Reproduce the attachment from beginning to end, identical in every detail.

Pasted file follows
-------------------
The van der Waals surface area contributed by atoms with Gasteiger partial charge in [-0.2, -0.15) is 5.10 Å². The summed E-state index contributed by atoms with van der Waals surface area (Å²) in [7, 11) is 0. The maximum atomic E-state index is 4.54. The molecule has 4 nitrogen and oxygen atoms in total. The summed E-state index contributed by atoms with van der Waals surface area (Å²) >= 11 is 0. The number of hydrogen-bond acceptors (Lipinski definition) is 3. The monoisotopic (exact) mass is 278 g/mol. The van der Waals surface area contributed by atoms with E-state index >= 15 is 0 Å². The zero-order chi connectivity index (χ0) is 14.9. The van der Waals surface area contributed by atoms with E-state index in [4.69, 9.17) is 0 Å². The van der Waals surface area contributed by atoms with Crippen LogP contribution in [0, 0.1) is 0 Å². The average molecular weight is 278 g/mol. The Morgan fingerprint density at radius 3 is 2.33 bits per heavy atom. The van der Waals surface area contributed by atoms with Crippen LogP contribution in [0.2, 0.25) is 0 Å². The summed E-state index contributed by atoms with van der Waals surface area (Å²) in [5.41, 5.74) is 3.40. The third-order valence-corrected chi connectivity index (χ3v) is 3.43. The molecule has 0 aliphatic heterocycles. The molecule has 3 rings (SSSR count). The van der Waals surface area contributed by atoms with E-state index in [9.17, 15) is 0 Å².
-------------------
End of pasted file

The van der Waals surface area contributed by atoms with Gasteiger partial charge in [-0.2, -0.15) is 5.10 Å². The summed E-state index contributed by atoms with van der Waals surface area (Å²) in [7, 11) is 0. The maximum atomic E-state index is 4.54. The molecule has 4 nitrogen and oxygen atoms in total. The summed E-state index contributed by atoms with van der Waals surface area (Å²) >= 11 is 0. The number of hydrogen-bond acceptors (Lipinski definition) is 3. The monoisotopic (exact) mass is 278 g/mol. The van der Waals surface area contributed by atoms with E-state index >= 15 is 0 Å². The zero-order chi connectivity index (χ0) is 14.9. The van der Waals surface area contributed by atoms with E-state index in [4.69, 9.17) is 0 Å². The van der Waals surface area contributed by atoms with Crippen LogP contribution in [0, 0.1) is 0 Å². The average molecular weight is 278 g/mol. The Morgan fingerprint density at radius 3 is 2.33 bits per heavy atom. The van der Waals surface area contributed by atoms with Crippen LogP contribution in [0.2, 0.25) is 0 Å². The summed E-state index contributed by atoms with van der Waals surface area (Å²) in [5.41, 5.74) is 3.40. The third-order valence-corrected chi connectivity index (χ3v) is 3.43. The molecule has 0 aliphatic heterocycles. The molecule has 3 rings (SSSR count). The van der Waals surface area contributed by atoms with E-state index in [9.17, 15) is 0 Å².